Around the Blawgosphere: yFrog Flaw Behind 'Weinergate'?; Han Solo Practice; Marler's Yard Birds
Hacking into yFrog
We’ve all heard the story: New York Congressman Anthony Weiner’s Twitter account posted a photo of “a man’s bulging underpants” over Memorial Day weekend; Weiner says that his account was hacked. And, indeed, Ars Technica’s Law & Disorder blog notes that the image and video hosting service yFrog is a relatively easy nut to crack.
Once an image is emailed to a specialized email address made for that user’s Twitter account, the image is automatically posted. “The yFrog email addresses given to users aren’t public, but they also aren’t hard to crack with some patience and some brute force” because the format is usually the user’s Twitter handle a period and another short word @yfrog.com, Jacqui Cheng writes at Law & Disorder. “And because yFrog apparently accepts submissions to those secret email addresses from any account, any prankster who has guessed the random dictionary word could send a photo to Weiner’s account as if it were from Weiner himself.”
When the Force Is with You …
Adrian Baron writes at The Nutmeg Lawyer about the parallels in his legal career to the journeys of different Star Wars characters.
The small-firm lawyer of course first takes notice of the pilot of the Millennium Falcon. “Die hard fans of Star Wars may know that Han Solo almost went the corporate route,” Baron wrote. “He had once been a cadet in the Imperial Academy. Han gave up his plans to become an Imperial officer in order to skim the stars with a Wookiee at his side. He wanted to be his own boss.”
Baron also finds lessons in Jabba the Hutt’s sensible choice of locating his headquarters on grungy Tatooine (Baron’s firm once had a booming satellite office near a strip club) and C-3P0’s rescue from the scrap heap because of his knowledge of 6 million languages (Baron speaks Polish and has found this helpful in his practice).
On Not Chickening Out
At The Xemplar™, a relatively new blog that does monthly profiles of “independent attorneys,” blogger Nicole Black wrote a profile of food-safety lawyer Bill Marler. The post not only gives readers a brief sketch of Marler’s career but a glimpse of how his career litigating food-borne illness cases has seeped into his home life—specifically, how the Marler family came to own chickens.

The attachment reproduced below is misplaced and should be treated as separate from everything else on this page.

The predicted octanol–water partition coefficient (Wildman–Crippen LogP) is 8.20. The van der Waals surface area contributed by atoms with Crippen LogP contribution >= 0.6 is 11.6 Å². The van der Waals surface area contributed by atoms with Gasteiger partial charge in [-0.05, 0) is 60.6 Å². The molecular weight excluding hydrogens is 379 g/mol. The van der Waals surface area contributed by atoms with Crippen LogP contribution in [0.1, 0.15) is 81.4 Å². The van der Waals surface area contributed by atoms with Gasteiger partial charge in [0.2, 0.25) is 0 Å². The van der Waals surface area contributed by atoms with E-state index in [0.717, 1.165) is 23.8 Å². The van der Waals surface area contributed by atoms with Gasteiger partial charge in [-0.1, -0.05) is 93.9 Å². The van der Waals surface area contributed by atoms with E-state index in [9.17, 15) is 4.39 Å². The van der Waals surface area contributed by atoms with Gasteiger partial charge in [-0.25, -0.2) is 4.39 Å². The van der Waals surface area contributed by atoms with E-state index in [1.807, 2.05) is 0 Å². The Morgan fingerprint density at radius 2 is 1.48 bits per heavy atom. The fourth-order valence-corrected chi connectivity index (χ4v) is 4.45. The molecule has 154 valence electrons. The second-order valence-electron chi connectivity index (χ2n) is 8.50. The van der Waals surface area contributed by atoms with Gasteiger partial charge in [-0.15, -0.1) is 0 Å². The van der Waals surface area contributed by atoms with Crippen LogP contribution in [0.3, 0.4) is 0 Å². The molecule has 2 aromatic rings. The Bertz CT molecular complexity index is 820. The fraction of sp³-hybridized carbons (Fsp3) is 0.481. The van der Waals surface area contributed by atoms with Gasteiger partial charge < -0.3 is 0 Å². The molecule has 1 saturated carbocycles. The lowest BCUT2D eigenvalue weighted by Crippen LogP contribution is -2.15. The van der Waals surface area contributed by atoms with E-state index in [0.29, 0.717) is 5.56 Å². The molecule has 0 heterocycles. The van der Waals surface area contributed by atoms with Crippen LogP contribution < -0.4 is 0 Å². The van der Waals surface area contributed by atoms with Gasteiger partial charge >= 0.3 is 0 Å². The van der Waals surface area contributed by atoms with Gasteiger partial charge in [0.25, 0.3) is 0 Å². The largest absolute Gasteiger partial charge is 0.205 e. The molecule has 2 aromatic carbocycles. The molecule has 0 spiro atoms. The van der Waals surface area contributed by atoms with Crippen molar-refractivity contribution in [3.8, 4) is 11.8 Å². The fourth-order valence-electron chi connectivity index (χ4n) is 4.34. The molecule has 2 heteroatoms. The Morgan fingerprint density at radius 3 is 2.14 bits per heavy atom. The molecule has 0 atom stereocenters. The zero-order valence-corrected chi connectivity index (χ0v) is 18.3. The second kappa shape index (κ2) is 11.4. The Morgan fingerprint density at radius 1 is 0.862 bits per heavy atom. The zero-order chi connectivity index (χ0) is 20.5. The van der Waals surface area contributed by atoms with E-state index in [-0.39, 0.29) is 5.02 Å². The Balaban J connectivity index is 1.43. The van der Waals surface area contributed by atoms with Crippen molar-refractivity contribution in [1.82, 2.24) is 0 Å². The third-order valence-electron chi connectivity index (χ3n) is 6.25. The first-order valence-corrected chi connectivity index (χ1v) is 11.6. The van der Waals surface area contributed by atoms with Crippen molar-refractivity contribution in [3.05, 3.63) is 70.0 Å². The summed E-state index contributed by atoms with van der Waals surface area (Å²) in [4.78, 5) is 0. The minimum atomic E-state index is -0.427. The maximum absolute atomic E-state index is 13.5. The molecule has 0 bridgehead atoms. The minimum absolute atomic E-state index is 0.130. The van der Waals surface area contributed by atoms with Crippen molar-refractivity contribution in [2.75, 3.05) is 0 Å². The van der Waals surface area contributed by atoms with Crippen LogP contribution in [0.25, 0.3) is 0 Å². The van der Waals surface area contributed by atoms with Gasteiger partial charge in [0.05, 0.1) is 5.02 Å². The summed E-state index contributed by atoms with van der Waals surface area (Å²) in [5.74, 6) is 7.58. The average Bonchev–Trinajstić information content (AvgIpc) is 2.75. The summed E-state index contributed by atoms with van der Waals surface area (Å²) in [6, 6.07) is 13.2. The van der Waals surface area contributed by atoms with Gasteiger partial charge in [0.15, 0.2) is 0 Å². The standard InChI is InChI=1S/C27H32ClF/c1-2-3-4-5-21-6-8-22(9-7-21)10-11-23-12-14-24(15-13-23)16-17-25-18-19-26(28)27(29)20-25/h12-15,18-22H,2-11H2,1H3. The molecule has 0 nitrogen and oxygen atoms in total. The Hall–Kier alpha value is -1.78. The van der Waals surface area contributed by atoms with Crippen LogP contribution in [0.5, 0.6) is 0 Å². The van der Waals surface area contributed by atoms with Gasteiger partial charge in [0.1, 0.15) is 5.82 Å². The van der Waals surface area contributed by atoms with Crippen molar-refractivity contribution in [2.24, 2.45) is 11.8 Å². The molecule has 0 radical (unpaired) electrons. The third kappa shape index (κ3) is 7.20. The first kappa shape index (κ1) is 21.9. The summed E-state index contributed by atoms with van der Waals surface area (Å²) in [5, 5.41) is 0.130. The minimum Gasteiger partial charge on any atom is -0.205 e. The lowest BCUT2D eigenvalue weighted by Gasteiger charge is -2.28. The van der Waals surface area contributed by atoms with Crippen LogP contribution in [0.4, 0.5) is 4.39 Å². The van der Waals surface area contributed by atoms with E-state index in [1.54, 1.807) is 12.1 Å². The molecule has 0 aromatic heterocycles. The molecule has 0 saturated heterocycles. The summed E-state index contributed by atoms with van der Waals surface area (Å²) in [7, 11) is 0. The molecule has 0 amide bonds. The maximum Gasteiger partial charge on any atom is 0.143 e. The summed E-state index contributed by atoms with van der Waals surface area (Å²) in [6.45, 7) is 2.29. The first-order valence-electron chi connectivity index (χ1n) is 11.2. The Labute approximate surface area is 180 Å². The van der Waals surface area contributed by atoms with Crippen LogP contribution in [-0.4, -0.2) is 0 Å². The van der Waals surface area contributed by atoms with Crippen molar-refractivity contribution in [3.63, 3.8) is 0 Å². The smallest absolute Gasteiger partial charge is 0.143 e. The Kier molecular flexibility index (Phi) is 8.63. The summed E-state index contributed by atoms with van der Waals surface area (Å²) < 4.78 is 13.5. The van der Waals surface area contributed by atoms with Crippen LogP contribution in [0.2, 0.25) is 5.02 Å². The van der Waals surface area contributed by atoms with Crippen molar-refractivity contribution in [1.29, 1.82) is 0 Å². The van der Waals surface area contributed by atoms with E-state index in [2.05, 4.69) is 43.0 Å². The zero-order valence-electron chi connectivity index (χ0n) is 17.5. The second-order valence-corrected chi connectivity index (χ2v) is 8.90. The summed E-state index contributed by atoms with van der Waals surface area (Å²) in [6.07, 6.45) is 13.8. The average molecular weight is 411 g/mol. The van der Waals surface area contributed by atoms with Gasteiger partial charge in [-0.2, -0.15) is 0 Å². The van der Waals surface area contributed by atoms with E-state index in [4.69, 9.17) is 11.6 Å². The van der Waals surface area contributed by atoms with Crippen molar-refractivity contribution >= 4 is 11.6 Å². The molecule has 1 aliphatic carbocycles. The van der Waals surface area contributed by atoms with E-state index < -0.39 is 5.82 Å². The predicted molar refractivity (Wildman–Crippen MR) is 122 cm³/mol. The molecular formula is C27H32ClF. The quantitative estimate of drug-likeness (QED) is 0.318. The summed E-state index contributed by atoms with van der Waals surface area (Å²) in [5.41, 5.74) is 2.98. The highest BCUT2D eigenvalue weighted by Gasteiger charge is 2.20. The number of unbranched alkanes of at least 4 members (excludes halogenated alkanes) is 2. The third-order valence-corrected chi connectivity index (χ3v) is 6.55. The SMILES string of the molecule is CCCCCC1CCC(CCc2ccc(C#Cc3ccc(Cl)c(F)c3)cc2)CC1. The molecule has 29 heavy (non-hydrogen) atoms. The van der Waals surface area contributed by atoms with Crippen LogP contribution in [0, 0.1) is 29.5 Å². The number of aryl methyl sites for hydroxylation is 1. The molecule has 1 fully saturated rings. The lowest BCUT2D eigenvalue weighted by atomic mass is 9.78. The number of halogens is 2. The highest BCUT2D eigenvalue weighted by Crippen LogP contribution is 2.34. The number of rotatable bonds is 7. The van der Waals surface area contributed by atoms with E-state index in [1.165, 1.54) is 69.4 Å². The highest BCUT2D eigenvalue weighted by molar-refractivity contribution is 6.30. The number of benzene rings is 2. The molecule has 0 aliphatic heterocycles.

“It happened after I was on Larry King,” Marler said. “In response to one of his questions about ways to prevent food poisoning, I jokingly said, ‘I’m thinking about getting my own chickens.’ When I returned from Los Angeles, my 12-year-old met me at the door and said, ‘We’re getting chickens, right?’ Now I have six chickens.”
Gone to the Dogs
Connecticut lawyer Ryan McKeen noted his favorite amendment of the state’s legislative session at A Connecticut Law Blog. Subsection (a) of the law in question outlaws owning or harboring “a dog or dogs which is or are a nuisance by reason of vicious disposition or excessive barking or other disturbance.”
The exception, however: “(b) The provisions of subsection (a) of this section shall not be deemed to apply to any dog engaged in any of the following activities: (1) Romping on the beach, (2) frolicking in a dog park, (3) participating in doggie day care, (4) dog sledding, (5) tracking a person, (6) treeing a raccoon, (7) chasing rabbits or butterflies, (8) riding on fire-fighting vehicles, or (9) herding livestock.”